Signs and Symptoms
1. Pain in the lower abdomen of lower back.
2. Burning, stinging, or other discomfort when urinating.
3. Frequent urination, but with small amounts of urine passed each time.
4. Cloudy, strong-smelling, or blood tinged urine.
5. Yellow discharge from the urinary tube (urethra).
6. In women, pain experienced during sexual in intercourse.
What to do now
1. Avoid alcohol, caffeine, and spicy or very acidic foods that may further irritate the bladder.
2. Drink eight to ten glasses of water a day to dilute the concentration of bacteria in your urine. (But don’t drink lots of water if you’re going to see your doctor; this can dilute your urine sample, skewing the results of your test).
3. Use a heating pad or hot-water bottle to ease your pain.
4. Eat plain yogurt if you get a yeast infection after taking antibiotics prescribed for your urinary tract infection. The bacteria in the yogurt help control yeast.
When to call a doctor
1. If your have a sharp pain that comes in waves, beginning in the back below the ribs and moving toward the groin; you may have kidney stones.
2. If you have a rapidly rising fever and sudden, intense pain in your back, near or above your waistline; you may have a kidney infection.
3. If you are a woman and painful urination is accompanied by tenderness and a dull ache or pain in your lower back and abdomen; pain during intercourse; and/or irregular, missed, or unusually heavy menstrual periods. You may have a dometriosis or pelvic inflammatory disease.
4. If painful urination is accompanied by an abnormal discharge from the penis or vagina; you may have a sexually transmitted disease.
5. If you are a man and painful urination is accompanied by a frequent need to urinate, an interrupted urinary stream, painful ejaculation, or pain in the pelvis or lower back. you may have a prostate problem.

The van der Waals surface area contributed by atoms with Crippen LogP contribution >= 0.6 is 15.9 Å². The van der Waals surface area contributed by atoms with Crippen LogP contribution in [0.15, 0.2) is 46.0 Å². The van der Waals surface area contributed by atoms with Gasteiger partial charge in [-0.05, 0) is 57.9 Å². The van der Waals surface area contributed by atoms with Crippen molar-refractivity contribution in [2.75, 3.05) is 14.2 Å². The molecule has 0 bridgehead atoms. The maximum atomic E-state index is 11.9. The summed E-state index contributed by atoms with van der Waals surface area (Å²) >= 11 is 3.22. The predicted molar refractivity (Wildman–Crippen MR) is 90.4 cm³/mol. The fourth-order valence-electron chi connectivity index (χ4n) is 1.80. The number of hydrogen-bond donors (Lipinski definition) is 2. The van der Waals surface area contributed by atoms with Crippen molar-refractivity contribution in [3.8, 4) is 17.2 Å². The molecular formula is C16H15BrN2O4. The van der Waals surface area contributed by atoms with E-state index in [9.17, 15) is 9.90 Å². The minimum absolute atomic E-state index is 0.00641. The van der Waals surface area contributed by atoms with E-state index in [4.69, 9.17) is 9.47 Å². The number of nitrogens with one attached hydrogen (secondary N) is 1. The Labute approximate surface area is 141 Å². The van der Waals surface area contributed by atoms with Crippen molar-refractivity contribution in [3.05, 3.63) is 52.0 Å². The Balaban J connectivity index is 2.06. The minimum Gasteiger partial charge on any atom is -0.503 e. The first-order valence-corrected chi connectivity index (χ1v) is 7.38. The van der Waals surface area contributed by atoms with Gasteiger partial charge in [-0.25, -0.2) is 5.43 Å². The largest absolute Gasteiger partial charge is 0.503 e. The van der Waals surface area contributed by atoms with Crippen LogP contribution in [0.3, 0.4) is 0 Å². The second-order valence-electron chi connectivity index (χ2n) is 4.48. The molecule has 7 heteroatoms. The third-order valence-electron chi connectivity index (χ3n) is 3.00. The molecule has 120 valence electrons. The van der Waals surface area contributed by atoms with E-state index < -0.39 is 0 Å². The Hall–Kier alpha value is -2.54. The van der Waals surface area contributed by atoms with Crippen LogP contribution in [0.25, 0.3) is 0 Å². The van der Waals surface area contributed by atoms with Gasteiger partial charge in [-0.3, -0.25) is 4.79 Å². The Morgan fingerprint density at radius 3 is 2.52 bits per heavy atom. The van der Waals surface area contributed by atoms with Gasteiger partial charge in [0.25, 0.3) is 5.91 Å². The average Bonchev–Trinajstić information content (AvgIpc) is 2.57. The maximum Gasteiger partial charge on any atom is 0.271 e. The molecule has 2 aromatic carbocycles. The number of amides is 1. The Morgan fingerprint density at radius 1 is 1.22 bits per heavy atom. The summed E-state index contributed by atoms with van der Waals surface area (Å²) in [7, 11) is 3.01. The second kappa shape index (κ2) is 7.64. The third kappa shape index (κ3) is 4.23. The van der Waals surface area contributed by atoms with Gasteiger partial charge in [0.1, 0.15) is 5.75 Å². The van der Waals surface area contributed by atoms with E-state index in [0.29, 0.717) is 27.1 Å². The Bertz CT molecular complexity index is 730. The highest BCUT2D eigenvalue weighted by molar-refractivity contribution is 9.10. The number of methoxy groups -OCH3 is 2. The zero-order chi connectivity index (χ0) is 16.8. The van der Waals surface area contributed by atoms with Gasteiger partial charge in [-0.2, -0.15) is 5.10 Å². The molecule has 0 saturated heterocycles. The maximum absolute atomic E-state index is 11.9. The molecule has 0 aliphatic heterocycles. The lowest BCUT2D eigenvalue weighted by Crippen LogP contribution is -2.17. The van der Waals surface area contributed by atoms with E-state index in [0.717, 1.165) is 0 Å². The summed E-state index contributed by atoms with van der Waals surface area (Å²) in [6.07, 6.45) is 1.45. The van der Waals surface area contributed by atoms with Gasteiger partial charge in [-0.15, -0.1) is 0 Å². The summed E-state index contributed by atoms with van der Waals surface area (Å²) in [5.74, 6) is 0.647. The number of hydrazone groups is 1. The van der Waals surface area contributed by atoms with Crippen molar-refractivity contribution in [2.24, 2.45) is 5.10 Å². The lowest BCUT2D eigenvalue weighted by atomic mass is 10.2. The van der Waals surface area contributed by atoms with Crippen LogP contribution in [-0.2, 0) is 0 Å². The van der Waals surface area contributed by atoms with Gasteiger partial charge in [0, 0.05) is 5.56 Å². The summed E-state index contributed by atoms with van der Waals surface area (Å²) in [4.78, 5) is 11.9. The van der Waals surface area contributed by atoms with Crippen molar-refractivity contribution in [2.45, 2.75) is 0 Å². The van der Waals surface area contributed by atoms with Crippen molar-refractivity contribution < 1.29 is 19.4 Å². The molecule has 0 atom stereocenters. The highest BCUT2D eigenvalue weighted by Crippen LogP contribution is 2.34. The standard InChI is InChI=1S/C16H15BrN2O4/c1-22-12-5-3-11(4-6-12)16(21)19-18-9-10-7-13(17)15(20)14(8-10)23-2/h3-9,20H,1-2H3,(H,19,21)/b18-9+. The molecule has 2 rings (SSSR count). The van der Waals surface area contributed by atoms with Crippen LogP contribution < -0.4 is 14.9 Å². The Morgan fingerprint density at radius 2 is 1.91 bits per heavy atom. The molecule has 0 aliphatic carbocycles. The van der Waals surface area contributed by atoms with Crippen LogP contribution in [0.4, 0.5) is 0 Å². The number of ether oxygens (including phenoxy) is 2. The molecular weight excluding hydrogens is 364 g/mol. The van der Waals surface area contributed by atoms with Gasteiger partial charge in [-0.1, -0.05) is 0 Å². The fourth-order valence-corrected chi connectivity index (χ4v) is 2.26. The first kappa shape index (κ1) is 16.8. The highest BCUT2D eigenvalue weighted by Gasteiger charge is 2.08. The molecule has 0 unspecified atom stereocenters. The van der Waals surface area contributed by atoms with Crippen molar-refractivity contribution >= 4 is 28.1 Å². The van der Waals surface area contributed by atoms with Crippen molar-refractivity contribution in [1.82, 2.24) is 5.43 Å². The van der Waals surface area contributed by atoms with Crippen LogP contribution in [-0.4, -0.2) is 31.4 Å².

6. If your urine looks bloody or very cloudy.
7. If you experience painful urination or the symptoms of a urinary tract infection.
8. If your symptoms don’t go away or if they come back despite treatment.
How to prevent it
1. Drink eight glasses of fluids-including lots of water-each day. Try cranberry juice, too, which can sometime discourage an infection from developing.
2. Don’t postpone urinating when you have the urge to go. And empty your bladder completely every time your urinate.
3. Wash before and after sex, this helps flush out bacterial that may have entered the urinary tract during intercourse.
4. Avoid bubble bath and scented personal hygiene products. Use a mild, unscented detergent to launder underwear; scented or harsh products can irritate the skin around the urethra making infection more likely.
5. Wear cotton-crotch underwear and loose fitting clothes.
6. Wash genitals with plain water once a day.
1. If you use a diaphragm, wash it after each use with warm, soapy water, then carefully rinse it and dry it. If you have repeated infections, ask your doctor to check whether it fits properly. If a different size doesn’t help, consider using another method of birth control.
2. To keep the urinary tract free of bacteria, always wipe yourself from to back after using the toilet.